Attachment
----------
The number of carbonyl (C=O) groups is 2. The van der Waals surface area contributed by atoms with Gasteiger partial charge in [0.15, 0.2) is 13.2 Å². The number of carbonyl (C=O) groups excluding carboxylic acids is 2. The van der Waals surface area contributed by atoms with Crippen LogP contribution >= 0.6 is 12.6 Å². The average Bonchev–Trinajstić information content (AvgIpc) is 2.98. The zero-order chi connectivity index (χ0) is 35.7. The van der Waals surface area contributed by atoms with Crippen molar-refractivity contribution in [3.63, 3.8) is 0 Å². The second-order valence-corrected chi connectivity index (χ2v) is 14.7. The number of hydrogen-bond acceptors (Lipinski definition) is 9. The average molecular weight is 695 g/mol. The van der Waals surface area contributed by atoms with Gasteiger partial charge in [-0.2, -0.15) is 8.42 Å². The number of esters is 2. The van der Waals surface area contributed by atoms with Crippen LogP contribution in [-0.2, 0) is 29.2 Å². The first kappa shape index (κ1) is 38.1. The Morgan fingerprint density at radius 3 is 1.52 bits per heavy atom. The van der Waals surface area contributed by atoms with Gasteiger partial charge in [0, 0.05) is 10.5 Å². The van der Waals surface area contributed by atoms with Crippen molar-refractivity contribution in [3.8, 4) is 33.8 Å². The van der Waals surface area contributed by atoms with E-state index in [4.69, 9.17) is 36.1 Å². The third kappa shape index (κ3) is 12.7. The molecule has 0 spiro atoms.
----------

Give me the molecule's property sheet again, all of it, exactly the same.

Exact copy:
The number of carbonyl (C=O) groups is 2. The van der Waals surface area contributed by atoms with Gasteiger partial charge in [0.15, 0.2) is 13.2 Å². The number of carbonyl (C=O) groups excluding carboxylic acids is 2. The van der Waals surface area contributed by atoms with Crippen LogP contribution >= 0.6 is 12.6 Å². The average Bonchev–Trinajstić information content (AvgIpc) is 2.98. The zero-order chi connectivity index (χ0) is 35.7. The van der Waals surface area contributed by atoms with Crippen molar-refractivity contribution in [3.63, 3.8) is 0 Å². The second-order valence-corrected chi connectivity index (χ2v) is 14.7. The number of hydrogen-bond acceptors (Lipinski definition) is 9. The average molecular weight is 695 g/mol. The van der Waals surface area contributed by atoms with Gasteiger partial charge in [-0.2, -0.15) is 8.42 Å². The number of esters is 2. The van der Waals surface area contributed by atoms with Crippen LogP contribution in [-0.2, 0) is 29.2 Å². The first kappa shape index (κ1) is 38.1. The Morgan fingerprint density at radius 3 is 1.52 bits per heavy atom. The van der Waals surface area contributed by atoms with Gasteiger partial charge in [0, 0.05) is 10.5 Å². The van der Waals surface area contributed by atoms with Crippen molar-refractivity contribution in [3.8, 4) is 33.8 Å². The van der Waals surface area contributed by atoms with E-state index in [4.69, 9.17) is 36.1 Å². The third kappa shape index (κ3) is 12.7. The molecule has 0 spiro atoms.